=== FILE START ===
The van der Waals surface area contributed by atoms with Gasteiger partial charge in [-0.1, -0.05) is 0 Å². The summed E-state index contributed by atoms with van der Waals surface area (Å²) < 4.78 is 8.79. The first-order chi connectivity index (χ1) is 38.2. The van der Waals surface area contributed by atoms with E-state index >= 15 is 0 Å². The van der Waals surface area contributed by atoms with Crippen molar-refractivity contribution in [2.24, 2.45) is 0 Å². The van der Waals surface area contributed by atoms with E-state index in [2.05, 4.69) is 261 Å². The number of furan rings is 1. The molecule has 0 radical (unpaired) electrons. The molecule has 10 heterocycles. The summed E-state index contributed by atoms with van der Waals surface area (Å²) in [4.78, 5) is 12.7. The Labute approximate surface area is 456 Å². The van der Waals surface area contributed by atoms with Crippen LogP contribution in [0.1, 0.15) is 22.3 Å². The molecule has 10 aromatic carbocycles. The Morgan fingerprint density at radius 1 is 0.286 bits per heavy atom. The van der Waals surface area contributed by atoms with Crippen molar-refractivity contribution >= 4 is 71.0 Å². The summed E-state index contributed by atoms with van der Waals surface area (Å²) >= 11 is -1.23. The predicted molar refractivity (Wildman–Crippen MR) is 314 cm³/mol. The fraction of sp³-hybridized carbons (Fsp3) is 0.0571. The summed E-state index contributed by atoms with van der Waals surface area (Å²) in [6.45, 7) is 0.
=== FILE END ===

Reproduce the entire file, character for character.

The van der Waals surface area contributed by atoms with Gasteiger partial charge in [-0.1, -0.05) is 0 Å². The summed E-state index contributed by atoms with van der Waals surface area (Å²) < 4.78 is 8.79. The first-order chi connectivity index (χ1) is 38.2. The van der Waals surface area contributed by atoms with E-state index >= 15 is 0 Å². The van der Waals surface area contributed by atoms with Crippen molar-refractivity contribution in [2.24, 2.45) is 0 Å². The van der Waals surface area contributed by atoms with E-state index in [2.05, 4.69) is 261 Å². The number of furan rings is 1. The molecule has 0 radical (unpaired) electrons. The molecule has 10 heterocycles. The summed E-state index contributed by atoms with van der Waals surface area (Å²) in [4.78, 5) is 12.7. The Labute approximate surface area is 456 Å². The van der Waals surface area contributed by atoms with Crippen LogP contribution in [0.1, 0.15) is 22.3 Å². The molecule has 10 aromatic carbocycles. The Morgan fingerprint density at radius 1 is 0.286 bits per heavy atom. The van der Waals surface area contributed by atoms with Crippen molar-refractivity contribution >= 4 is 71.0 Å². The summed E-state index contributed by atoms with van der Waals surface area (Å²) >= 11 is -1.23. The predicted molar refractivity (Wildman–Crippen MR) is 314 cm³/mol. The fraction of sp³-hybridized carbons (Fsp3) is 0.0571. The summed E-state index contributed by atoms with van der Waals surface area (Å²) in [6.45, 7) is 0.